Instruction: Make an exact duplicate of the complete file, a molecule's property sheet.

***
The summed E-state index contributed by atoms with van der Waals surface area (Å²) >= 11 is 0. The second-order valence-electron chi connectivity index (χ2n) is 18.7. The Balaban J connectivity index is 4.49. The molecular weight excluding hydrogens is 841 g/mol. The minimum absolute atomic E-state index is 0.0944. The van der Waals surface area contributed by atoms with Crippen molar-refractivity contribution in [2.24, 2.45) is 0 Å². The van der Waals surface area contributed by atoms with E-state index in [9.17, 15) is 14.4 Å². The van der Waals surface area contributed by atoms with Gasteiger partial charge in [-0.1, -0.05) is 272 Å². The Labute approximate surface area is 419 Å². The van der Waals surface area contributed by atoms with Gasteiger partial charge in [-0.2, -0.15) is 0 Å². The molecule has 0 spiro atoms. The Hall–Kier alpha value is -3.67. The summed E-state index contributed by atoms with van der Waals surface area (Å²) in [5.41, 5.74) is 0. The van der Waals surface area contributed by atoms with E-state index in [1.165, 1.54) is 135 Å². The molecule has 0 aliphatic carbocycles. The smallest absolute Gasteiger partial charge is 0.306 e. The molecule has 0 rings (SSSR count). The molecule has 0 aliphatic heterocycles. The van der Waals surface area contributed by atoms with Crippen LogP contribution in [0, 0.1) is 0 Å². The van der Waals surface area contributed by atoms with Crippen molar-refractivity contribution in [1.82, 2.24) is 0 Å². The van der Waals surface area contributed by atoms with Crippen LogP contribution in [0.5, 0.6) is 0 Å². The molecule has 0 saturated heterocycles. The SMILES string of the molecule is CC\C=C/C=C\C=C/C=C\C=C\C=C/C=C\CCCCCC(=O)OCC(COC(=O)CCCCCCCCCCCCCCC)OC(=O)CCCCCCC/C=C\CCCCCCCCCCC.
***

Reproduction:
The summed E-state index contributed by atoms with van der Waals surface area (Å²) >= 11 is 0. The second-order valence-electron chi connectivity index (χ2n) is 18.7. The Balaban J connectivity index is 4.49. The molecular weight excluding hydrogens is 841 g/mol. The minimum absolute atomic E-state index is 0.0944. The van der Waals surface area contributed by atoms with Crippen molar-refractivity contribution in [2.24, 2.45) is 0 Å². The van der Waals surface area contributed by atoms with E-state index in [9.17, 15) is 14.4 Å². The van der Waals surface area contributed by atoms with Gasteiger partial charge in [-0.1, -0.05) is 272 Å². The Labute approximate surface area is 419 Å². The van der Waals surface area contributed by atoms with Gasteiger partial charge in [-0.2, -0.15) is 0 Å². The molecule has 0 spiro atoms. The Hall–Kier alpha value is -3.67. The summed E-state index contributed by atoms with van der Waals surface area (Å²) in [5.41, 5.74) is 0. The van der Waals surface area contributed by atoms with E-state index in [1.165, 1.54) is 135 Å². The molecule has 0 aliphatic carbocycles. The smallest absolute Gasteiger partial charge is 0.306 e. The molecule has 0 rings (SSSR count). The molecule has 0 aliphatic heterocycles. The van der Waals surface area contributed by atoms with Crippen LogP contribution in [0, 0.1) is 0 Å². The van der Waals surface area contributed by atoms with Crippen molar-refractivity contribution in [1.82, 2.24) is 0 Å². The van der Waals surface area contributed by atoms with Crippen LogP contribution in [0.5, 0.6) is 0 Å². The molecule has 0 saturated heterocycles. The SMILES string of the molecule is CC\C=C/C=C\C=C/C=C\C=C\C=C/C=C\CCCCCC(=O)OCC(COC(=O)CCCCCCCCCCCCCCC)OC(=O)CCCCCCC/C=C\CCCCCCCCCCC.